I'm a bit of an anthology fan, it has to be said. I'm lazy so anytime the leg work is taken out of something, I'm going to have a grand time and this book is no different. Beautifully put together with classical pieces ranging across several centuries, it's a great introduction to classical music for newcomers but it also serves as a great reminder of pieces that might have been forgotten by a more seasoned ear.

  • Hardisty
    2019-04-30 10:42

    Good range of selection, but looks like a big proportion of British composers/performers

  • Neil
    2019-04-25 02:25

    Here's a public confession. I'm the music buyer for my library, but my acumen with classical is limited. I have a few composers who I really love, others who bore me. So I depend on books like this to help me identify what works I need to buy and which renditions I should get. It took me forever, but working through this in combination with reviews on Amazon and other places, I worked through this book to great effect. I enjoyed the descriptions, was inspired to try many more composers, and appreciated that the book was consistently attractive.One caveat: several of the preferred performances in this book are not currently available, I would estimate about 25%, which isn't great for a work published two years ago. The entries that give a full page to a work, and include alternate renditions, are thus much more effective than the shorter entries. This is no substituting for a knowledge gained through years of listening, but it was a good step in furthering my education in classical music.

  • Ed
    2019-04-21 03:52

    A good summer browse book...basically to see which of the supposedly great recordings I may own or may have heard, and maybe to be turned on to ones I haven't.As the spectre of death looms ever nearer, I'm often reminded how important it is to make the most of fleeting time. I have no intention of hearing these 1001 recordings--does anyone, really? At my back I always hear time's winged chariot drawing near. So it's a place to start, a jumping off point...like "oh, that looks interesting" as the cold shiver from death's unseen hand traverses my spine. A requiem, a totentanz...how festive. Why do some of us always turn to what we know, reinforce the familiar, coddle ourselves in the comfortable...and then give ourselves a hearty slap-on-the-back when we make a mad dash barely out of the comfort zone? Human nature? Some are definitely more adventuresome than others. Whom does one trust? A list? A guidebook? A guidance counselor? A grief counselor?Is there no pity sitting in the cloudsThat sees into the bottom of my grief?(Romeo & Juliet)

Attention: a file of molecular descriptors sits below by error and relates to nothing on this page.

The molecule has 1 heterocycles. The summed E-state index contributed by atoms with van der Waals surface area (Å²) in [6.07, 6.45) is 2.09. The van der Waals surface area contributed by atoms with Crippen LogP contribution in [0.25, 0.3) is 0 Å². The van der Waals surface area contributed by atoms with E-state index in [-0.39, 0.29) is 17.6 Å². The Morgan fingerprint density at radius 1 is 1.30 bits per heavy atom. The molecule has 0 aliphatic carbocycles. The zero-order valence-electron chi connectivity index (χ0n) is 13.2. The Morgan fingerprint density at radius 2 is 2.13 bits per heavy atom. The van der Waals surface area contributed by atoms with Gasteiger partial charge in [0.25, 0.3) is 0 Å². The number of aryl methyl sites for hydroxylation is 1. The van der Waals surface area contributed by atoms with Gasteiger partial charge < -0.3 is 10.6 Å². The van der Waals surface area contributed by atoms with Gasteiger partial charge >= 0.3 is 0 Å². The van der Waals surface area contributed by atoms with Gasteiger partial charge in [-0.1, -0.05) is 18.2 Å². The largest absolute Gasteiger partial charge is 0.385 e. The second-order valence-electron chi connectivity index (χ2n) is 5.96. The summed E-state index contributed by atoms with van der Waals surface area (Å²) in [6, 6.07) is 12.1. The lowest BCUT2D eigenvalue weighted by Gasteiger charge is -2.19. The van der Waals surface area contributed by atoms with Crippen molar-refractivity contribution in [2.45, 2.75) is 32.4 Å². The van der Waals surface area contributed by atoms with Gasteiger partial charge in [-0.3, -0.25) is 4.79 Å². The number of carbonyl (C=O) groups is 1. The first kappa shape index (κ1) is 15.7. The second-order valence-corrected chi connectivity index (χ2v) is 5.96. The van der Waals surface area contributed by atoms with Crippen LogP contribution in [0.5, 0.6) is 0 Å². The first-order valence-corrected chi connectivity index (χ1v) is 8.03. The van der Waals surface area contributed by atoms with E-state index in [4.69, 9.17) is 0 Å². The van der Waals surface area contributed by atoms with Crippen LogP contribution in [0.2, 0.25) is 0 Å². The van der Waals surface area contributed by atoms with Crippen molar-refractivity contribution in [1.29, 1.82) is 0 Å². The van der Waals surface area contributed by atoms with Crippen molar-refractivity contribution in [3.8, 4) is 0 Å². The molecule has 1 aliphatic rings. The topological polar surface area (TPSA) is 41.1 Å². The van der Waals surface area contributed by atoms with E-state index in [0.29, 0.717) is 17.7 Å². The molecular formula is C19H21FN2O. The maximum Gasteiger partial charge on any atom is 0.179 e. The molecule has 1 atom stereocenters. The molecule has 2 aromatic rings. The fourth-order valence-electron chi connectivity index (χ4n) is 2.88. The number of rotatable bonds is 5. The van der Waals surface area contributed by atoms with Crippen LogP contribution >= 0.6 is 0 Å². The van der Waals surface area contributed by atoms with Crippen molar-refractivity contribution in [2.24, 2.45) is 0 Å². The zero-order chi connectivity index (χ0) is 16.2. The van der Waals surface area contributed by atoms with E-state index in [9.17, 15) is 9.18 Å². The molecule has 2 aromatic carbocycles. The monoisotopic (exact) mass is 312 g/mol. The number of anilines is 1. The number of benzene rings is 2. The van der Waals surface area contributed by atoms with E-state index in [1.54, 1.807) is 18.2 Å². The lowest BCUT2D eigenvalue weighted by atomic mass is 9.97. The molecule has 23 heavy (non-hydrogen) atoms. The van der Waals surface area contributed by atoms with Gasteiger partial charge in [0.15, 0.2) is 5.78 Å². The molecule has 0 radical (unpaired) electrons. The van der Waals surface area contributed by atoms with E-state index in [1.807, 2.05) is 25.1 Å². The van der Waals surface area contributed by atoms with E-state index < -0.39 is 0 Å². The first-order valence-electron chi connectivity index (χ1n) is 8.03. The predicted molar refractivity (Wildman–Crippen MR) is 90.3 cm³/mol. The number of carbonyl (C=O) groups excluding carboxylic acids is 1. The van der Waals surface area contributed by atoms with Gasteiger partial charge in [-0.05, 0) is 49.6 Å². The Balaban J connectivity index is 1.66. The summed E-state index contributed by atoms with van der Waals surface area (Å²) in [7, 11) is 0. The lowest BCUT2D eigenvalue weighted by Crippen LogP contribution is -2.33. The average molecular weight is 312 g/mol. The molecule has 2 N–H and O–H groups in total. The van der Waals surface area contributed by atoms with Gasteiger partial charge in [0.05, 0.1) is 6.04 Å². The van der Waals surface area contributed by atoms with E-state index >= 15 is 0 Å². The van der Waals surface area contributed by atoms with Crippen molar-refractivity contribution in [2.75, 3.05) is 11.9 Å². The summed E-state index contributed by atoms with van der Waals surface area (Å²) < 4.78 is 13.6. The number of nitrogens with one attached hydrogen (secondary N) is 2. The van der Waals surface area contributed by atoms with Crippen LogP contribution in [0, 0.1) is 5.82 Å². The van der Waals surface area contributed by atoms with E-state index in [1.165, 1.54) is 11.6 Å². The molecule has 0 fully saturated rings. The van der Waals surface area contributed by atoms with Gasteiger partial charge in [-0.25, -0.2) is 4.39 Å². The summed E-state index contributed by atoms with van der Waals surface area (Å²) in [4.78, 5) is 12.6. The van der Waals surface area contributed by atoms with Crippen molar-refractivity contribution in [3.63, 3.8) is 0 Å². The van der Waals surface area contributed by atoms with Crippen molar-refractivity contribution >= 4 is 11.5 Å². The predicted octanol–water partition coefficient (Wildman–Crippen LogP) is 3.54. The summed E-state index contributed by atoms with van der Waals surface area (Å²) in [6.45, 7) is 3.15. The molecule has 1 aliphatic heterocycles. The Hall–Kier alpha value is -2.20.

• Bill
    2019-05-18 02:41

    Subjective, of course, but not as infuriating as is usually the case (still, not even a mention of the Heifetz Brahms VC?, or any of Bach's Lute/Lute-Harpsichord works?), in fact to my tastes the best overall collection of recommendations I've seen. The book I'd recommend to someone starting a Library (or personal) classical collection, along with the Third Ear Classical Guide.

  • Chimezie Ogbuji
    2019-05-19 08:29

    This is a must have if you are building a collection of classical music or already have a collection you need a reference for. It lists the work in chronological order, describes the music, links the composer with contemporaries, organizes by kind of music (orchestral, vocal, opera, ballet, etc.), and includes a review of the best recording of each work.